I know my mum is right about not taking the scenic route all the time, but at the same time it’s just the way I like to do it. Oddly enough, the last time I saw Arsenal play was when they came to Huddersfield for a pre-season friendly last year, and they didn’t travel via Barnsley. Nor did they play as such – they fielded and team of youngsters and won 2-0. They’ll learn.

23 Nov


No Comments

Huddersfield Connection

November 23, 2008 | By | No Comments

huddersfield Irish Centre - Hall

Tommy Walsh - guest speaker

Last week, myself and John O’Shea returned to our hometown of Huddersfield to present John’s documentary, ‘Connemara Connection‘ to an audience of over 300 hundred people from both the Huddersfield and Connemara communities, as well as our friends and relatives. It felt to me a very important and powerful experience, and in someways, a modern day approach to the traditional role of storytelling within a community. It was privilege to have been involved in caretaking the memories and histories of these communities and presenting it back to them in a way that celebrated the bonds between the two towns. It also felt like we had done something important in outlining the journey that the towns had made – adding our piece to the puzzle as it were.The pictures above show the hall of the Huddersfield Irish Centre as people were coming in, and also speaker Tommy Walsh, who said that Connemara Connection was “an important social and historical document”.

07 Nov


No Comments

Connemara Connection

November 7, 2008 | By | No Comments

Connemara Connection poster

On Friday 14th November I’ll be heading to my hometown of Huddersfield to watch a short film about the links between Huddersfield Irish community and the town of Connemara on Ireland’s west coast. The film has been made by my very good friend John O’Shea, who was born in Huddersfield but of Irish descent. John plays Gaelic football for the Brother Pearse club and is a strong believer in the importance of a game built around community rather than money. Last September he asked me to travel with him to Connemara and help document the community there, many of whom have family in Huddersfield.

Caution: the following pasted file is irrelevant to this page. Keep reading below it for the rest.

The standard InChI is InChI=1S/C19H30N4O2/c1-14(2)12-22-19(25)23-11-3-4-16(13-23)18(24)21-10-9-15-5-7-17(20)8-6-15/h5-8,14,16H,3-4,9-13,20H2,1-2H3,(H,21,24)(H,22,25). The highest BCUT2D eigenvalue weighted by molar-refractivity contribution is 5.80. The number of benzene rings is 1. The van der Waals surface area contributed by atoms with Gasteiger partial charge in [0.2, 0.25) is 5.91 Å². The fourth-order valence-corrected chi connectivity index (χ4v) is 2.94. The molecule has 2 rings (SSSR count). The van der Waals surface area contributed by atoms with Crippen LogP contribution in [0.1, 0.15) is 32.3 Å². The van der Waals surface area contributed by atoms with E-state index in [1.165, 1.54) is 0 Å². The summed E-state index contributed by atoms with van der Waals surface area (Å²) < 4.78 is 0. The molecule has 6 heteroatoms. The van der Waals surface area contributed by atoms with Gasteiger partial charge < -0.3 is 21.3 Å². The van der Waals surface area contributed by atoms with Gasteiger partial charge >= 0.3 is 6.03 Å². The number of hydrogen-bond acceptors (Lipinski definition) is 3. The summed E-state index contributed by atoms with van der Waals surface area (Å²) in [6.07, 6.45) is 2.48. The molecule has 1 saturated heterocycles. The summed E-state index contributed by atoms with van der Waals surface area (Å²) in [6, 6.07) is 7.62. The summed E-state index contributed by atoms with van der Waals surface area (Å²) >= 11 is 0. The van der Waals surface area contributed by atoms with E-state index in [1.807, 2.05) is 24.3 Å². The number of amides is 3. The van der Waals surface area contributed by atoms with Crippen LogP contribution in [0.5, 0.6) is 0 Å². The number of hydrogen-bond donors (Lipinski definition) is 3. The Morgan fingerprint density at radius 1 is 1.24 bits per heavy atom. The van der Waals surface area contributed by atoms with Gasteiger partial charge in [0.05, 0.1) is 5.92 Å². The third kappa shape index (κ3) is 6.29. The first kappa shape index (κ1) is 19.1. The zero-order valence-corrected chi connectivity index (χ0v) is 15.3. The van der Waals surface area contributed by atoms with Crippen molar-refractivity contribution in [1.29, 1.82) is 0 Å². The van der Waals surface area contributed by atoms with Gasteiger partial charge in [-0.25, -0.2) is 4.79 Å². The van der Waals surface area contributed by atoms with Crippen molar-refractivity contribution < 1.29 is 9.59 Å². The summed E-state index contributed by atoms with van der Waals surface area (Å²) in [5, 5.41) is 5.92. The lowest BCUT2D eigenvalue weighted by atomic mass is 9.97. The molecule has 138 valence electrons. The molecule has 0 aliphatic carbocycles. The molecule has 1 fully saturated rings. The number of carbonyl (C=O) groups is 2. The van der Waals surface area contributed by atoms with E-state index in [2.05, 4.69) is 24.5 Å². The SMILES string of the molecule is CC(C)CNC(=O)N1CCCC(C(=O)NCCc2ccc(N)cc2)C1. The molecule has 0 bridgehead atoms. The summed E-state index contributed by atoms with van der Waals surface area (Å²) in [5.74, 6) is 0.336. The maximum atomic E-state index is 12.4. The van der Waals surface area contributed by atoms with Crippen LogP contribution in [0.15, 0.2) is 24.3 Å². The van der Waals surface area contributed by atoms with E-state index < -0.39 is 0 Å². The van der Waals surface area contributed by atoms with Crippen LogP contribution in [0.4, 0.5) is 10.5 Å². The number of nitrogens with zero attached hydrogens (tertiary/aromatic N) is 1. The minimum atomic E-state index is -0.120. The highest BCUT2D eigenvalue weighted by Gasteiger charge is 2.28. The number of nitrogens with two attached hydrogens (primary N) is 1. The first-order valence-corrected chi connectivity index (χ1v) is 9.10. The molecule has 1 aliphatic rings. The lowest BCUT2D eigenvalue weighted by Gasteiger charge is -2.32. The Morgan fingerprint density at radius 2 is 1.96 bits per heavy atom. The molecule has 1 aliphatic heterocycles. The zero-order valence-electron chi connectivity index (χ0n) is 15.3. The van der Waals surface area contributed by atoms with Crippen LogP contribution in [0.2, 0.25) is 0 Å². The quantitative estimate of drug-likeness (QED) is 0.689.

We focused on a Gaelic football exchange trip between the Leiter Moir club and Brothers Pearse – an exchange that has been running for many years, and  one that helps to strengthen bonds betweenthe two  communities. John’s own father travelled with the club when he was a player. We interviewed the players, coaches, the club officials, and the local communities on both sides to get a understanding of the historical and cultural ties. Connemara is part of the Gaeltacht region, where Irish is the first language. As such, many of the interviews were conducted in Gaelic and then later translated by the Irish Studies department at Liverpool University.

It was strange to experience such a beautiful yet harsh landscape, a completely different language, and still meet person after person, each of whom had a personal knowledge and connection with the town where I am from. The people we met were extremely warm, friendly, generous, hospitable and of course with a great sense of humour. I felt both at home and away.

The film will be screened at The Huddersfield Irish Centre on the 14th November.